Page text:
Thursday, February 24, 2005

When did Health Care Providers replace Physicians?

The landscape is so different. When I left training to spend two years in the Army, I had spent 6 years in post medical school training. One year internship(as it was called then),three years of internal medicine residency and two years of pulmonary disease fellowship.As I think back, in that time I could have become a cardiovascular or neurological surgeon,but I thought of internal medicine as the thinking physician's field.If it still is or ever was is in question. When would a general internist now have time to think?
The current lists of required proficiency items did not exist and the residency program was much more self directed.You did not have to get your liver biopsy card signed or anything like that, yet we all learned to do them and much more. The role of the internist,although probably just as obscure to the general public then as now,was in part to take care of the complicated cases, the very ill and to be in general an expert about internal medicine (which was basically everything except surgery.
At least-among my peers- choice of which medical career was not driven by expectation of future earnings although we all felt financial security would never be a problem.Now the latter proposition may not be true as managed care is one arm of the pincher and family practice and nurse practioners is the other squeezing the general internist's revenue stream.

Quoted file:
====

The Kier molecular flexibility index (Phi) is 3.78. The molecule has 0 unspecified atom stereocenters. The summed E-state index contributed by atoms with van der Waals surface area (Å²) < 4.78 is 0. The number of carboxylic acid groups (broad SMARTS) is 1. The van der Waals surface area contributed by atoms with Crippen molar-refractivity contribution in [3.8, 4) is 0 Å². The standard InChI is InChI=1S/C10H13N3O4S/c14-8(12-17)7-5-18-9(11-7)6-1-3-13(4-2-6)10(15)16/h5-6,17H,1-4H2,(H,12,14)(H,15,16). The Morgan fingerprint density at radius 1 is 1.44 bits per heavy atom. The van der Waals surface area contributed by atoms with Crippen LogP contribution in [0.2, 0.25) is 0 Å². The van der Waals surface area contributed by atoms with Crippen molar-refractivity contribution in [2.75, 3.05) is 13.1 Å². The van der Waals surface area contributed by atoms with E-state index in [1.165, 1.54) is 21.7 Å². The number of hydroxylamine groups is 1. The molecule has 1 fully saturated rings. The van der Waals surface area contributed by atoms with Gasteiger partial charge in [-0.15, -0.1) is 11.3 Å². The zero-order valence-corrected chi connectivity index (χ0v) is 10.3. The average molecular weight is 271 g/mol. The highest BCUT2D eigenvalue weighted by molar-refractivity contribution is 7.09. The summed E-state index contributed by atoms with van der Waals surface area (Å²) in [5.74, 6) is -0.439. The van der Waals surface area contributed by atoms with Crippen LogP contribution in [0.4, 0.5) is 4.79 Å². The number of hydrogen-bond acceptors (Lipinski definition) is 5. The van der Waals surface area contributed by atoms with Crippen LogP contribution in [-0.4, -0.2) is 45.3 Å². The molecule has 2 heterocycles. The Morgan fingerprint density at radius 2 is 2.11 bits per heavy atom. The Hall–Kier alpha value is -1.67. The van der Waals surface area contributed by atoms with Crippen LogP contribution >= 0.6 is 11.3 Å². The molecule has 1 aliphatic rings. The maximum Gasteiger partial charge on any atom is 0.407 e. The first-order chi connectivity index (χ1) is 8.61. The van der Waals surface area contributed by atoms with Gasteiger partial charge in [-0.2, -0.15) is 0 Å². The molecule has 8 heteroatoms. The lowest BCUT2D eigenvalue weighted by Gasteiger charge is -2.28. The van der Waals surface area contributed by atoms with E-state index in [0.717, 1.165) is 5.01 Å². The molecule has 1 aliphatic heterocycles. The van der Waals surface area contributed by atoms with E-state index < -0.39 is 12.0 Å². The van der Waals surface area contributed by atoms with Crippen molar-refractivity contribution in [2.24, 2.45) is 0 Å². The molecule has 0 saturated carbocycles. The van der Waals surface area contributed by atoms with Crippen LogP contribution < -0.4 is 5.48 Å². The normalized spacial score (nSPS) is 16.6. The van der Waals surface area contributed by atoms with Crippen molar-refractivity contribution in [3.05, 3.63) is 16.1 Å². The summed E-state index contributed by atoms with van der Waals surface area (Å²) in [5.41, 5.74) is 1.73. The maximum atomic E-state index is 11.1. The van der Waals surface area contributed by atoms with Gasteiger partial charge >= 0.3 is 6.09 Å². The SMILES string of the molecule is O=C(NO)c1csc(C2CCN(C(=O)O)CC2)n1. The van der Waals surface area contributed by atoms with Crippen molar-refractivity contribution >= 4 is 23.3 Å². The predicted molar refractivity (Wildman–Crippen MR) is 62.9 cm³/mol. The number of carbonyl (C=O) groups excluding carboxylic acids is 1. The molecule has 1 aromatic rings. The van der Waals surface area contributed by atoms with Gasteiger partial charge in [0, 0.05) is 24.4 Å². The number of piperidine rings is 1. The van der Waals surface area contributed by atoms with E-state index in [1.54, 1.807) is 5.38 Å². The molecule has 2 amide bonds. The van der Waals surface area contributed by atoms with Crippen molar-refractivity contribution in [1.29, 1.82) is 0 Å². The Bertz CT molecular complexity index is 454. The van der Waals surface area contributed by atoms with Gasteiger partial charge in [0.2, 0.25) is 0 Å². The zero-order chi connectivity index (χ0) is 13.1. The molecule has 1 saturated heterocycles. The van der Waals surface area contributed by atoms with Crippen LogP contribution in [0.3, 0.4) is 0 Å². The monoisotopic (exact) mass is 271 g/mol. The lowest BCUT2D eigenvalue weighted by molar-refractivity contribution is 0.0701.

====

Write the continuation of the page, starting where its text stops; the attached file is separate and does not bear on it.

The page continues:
There were no health care providers,only physicians and nurses and technicians.There were no published guidelines.(Some residency programs did have guidelines-more like rules-authored by the chief of service that were carried in lab coats pockets in little black books.(for some reason there were all black)).Many house officers did not have malpractice insurance.(I did-for about $50 a year because we knew of an ob-gyn resident moonlighting in the hospital admitting clinic was sued).
There was no control on the hours that house staff worked. In fact,surgery residents frequently did quasi elective surgery at all hours of the night just to get the experience. That's right,they actually worked more that was required and medicine residents roamed the wards looking for indication to do liver,kidney or pleural biopsies. Our chief told us we had access to a large county hospital with all the disease in the world, a great library, a knowledgable faculty with whom we could consult and ask questions and the rest was up to us and the "cream would rise to the top"
It is not surprising that physicians nutured in this setting chaff against guidelines,managed care control and the myriad ways in which the physician 's independence had been lessened.
What I did not learn in those years is the fragility of medical knowledge and how provisional and subject to revision much of it is.That would come much later.